## Chapter 50 A Ramsey Theory Essay: The Dinner Party

###### Project by: *Ryan J. Coghill*.

\(\textbf{Summary}\text{:}\) I wrote about Ramsey's theorem and the Dinner Party problem, because I found the imagery of an example to be very helpful to my own understanding but wanted to connect it with the proof. To visually connect it with Ramsey's theorem, I made each paragraph a mini Dinner Party example. Just like between people I have three traits:

- Share line length.
- Share a rhyme.
- Share a bold thematic element.

If you share a trait, same class, same age, same favourite ice cream flavour, for example, you are in some way similar.

Ramsey said: any six people three have met each other or three are mutual strangers. Why not say there are three which have something in common. Having met is something in common.

\(\textbf{A Ramsey Theory Essay: The Dinner Party by Ryan J. Coghill}\)

The Ramsey house stood aloft on the hill.

Unassuming perhaps from the others,

But this was a very special house,

For it was here that lived Frank Ramsey

Who had found, he thought, a very clever mathematical truth,

And he was preparing to reveal it at his Dinner Party that evening.

He'd written and sent out imploring letters

To his colleagues, his students and peers.

For he would need six to show what he had in mind.

And it was at six that they arrived upon his door.

Studious fellows and mathematicians,

Eager to see the brilliant proof Ramsey had in store.

“Welcome all” cried Ramsey his face aglow as they came in.

First Richard entered and he in turn smiled with his host.

Next Bertel walked through the door deep in theory and thought.

And Issai with enthusiasm joined them.

Followed by Ron who was sharing his own theorems with Issai.

And Paul, the last of the great masters in the house

It was not long that Paul and Ron did wait to ask his news.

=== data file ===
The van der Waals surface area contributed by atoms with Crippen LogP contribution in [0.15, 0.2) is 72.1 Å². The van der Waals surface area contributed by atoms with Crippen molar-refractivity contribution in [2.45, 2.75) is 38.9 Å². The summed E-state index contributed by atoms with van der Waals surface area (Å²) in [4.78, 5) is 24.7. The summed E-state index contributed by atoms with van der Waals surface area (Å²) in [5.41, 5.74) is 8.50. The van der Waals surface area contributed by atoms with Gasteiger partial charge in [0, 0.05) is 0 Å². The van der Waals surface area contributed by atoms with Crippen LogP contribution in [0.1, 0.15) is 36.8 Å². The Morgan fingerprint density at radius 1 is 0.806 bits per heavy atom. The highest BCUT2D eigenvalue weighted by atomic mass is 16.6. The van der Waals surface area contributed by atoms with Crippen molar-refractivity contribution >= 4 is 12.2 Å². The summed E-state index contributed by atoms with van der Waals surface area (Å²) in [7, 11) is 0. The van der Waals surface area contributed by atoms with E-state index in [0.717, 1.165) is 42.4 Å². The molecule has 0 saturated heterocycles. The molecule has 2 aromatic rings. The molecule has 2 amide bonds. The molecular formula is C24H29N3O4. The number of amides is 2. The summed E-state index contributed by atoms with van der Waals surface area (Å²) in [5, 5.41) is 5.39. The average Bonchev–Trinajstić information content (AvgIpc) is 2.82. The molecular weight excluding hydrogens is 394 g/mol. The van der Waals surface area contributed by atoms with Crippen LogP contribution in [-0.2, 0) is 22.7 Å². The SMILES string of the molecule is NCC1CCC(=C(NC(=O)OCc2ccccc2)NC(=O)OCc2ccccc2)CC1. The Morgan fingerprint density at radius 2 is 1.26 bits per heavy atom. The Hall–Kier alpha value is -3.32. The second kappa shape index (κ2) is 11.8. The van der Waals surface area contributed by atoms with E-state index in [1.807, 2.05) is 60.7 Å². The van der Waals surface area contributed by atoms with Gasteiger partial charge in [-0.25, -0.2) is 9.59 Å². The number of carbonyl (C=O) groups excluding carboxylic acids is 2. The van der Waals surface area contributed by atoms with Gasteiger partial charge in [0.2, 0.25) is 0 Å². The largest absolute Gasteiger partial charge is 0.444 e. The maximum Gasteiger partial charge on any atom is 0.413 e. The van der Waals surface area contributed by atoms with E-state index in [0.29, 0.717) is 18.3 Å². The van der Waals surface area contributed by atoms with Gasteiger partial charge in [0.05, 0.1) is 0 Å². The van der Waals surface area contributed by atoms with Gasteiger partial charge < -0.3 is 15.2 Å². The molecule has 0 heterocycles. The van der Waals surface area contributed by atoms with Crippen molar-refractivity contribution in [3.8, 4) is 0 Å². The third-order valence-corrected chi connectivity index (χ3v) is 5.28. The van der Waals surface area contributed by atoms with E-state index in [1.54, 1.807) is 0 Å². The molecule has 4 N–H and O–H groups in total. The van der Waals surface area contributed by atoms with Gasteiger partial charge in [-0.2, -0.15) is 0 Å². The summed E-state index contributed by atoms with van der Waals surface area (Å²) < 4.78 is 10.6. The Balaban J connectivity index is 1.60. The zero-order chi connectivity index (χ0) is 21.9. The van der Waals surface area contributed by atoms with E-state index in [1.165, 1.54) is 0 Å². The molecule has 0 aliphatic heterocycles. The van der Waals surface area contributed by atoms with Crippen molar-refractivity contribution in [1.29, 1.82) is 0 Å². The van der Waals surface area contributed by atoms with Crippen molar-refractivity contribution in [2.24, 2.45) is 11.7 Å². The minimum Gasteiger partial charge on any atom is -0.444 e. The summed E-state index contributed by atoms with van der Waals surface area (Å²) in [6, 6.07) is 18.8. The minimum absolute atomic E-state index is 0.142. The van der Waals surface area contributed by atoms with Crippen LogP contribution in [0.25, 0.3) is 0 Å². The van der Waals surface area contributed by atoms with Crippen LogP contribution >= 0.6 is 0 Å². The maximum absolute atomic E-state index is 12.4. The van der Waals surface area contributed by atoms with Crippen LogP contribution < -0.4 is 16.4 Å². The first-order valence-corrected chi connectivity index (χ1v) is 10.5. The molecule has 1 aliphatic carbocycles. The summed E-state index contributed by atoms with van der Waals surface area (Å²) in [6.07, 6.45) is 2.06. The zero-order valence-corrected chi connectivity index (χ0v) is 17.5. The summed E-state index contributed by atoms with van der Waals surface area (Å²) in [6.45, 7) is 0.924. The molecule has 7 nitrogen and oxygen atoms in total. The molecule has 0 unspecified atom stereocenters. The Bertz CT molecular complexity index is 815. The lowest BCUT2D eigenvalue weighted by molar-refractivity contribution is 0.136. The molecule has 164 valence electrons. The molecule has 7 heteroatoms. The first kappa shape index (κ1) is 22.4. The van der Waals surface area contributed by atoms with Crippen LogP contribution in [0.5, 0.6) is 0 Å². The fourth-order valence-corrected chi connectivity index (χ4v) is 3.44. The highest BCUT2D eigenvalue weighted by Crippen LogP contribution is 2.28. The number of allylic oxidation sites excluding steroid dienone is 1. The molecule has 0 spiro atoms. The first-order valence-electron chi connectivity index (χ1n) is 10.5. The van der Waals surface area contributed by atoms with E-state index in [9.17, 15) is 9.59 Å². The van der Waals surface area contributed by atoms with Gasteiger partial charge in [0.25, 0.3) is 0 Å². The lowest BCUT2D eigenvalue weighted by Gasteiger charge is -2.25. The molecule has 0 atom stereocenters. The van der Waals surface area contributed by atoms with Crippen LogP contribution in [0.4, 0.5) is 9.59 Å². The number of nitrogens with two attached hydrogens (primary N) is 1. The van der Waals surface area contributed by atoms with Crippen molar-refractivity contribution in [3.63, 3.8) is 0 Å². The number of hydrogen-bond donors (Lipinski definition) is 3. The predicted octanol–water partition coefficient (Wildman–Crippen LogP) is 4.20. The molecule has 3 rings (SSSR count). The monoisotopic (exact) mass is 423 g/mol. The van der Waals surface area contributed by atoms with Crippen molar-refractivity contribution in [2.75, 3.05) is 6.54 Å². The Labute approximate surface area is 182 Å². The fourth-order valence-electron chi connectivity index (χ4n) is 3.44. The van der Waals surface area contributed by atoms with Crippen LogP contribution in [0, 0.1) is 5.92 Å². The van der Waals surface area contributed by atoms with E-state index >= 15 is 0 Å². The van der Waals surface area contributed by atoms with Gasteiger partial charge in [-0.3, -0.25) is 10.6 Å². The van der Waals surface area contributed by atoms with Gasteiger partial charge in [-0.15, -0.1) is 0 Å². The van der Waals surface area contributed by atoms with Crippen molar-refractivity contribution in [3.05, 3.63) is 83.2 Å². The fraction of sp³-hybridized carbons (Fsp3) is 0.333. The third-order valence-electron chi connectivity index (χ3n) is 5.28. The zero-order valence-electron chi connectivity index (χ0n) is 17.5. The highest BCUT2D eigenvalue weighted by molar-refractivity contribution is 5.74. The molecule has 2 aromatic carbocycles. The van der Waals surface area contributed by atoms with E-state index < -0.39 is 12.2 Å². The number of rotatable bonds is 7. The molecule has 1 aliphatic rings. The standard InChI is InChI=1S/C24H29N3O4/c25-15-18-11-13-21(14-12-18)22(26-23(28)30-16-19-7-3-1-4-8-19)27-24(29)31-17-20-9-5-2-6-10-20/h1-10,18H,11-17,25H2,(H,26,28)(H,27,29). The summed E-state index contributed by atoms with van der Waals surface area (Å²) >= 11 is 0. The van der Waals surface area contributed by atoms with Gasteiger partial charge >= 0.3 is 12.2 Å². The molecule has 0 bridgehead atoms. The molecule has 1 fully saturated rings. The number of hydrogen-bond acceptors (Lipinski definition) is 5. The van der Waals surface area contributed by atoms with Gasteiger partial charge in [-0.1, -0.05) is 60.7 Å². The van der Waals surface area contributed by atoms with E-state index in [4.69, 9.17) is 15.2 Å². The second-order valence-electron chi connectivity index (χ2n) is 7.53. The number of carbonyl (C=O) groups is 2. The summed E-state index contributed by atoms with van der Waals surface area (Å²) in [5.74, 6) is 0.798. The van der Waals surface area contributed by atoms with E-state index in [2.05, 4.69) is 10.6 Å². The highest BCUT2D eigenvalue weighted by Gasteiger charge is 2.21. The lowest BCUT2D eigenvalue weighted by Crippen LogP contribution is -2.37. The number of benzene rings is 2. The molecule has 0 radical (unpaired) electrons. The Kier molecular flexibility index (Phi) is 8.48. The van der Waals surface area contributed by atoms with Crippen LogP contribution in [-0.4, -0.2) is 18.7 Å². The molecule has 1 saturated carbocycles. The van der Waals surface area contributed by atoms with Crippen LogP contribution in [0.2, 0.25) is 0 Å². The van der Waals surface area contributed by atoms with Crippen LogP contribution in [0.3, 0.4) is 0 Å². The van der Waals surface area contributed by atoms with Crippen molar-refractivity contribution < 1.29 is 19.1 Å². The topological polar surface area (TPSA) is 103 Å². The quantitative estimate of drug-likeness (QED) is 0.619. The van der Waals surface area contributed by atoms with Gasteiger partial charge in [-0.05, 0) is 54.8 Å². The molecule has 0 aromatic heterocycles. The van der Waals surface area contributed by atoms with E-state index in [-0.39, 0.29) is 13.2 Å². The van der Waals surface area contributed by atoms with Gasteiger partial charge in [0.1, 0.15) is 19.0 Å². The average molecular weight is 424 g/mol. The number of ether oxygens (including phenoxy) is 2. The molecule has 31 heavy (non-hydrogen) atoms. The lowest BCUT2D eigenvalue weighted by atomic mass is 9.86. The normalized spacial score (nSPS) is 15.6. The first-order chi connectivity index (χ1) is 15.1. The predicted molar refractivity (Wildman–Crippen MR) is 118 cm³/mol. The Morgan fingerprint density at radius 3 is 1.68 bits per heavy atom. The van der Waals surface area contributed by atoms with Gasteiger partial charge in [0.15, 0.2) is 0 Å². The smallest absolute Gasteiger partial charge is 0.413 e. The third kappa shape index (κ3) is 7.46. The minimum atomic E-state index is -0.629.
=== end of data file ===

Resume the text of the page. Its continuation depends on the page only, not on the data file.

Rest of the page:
They were eager to discover the reason he had called upon them.

\(``\)We must know why you've called on us in such haste,

Dear Friend,\(''\) they begged him \(``\)we simply can not wait!

What is this math that you seem to have found?\(''\)

“Why dear Friends it is here, You?re the math, Look around.”

\(``\)Why the six of us are not here by random,

Though jointly one might rightly claim we look the part.

It is in fact in the randomness that allows me to show you something truly beautiful.

I myself see five dear friends, but some of you are yet to meet.

And I have found that it must be so such that in any room are a three.

Who know each other completely or three who jointly did never greet.\("\)

“Why yes,” said Ron \(``\)its true indeed,

For I have known Paul often and Richard too

And I am sure they work together often.

So you have found your trio as you wished,

But in any random grouping is absurd without a proof.

I find that rather difficult to believe.\("\)

“But you see here” stated Ramsey, \(``\)I've gathered you all six today

- And I myself have taken it on to let you eye up this fact.

Under the watchful eye, some things here match and some misalign.

My first thought adjunct and these last two have rhymes.

What we need is a mapping, with nodes for each thought,

And when I draw in the edges, your eyes will not deceive.\("\)

While he drew up his argumentative six lines of thought his guests flocked around him.

A set of crimson red lines joined some and ocean blue for others.

He joined up each mention of similar taste and soon found a triangle all in one shade.

Thrice had he used his imagery of eyes, which arose a commotion in one of his peers.

“You've simply stated the same thing thrice” cried Issai “What of those with none such trios.”

“Perhaps in my haste sir, I have, but it is true, and this certainly is not the only case it appears,”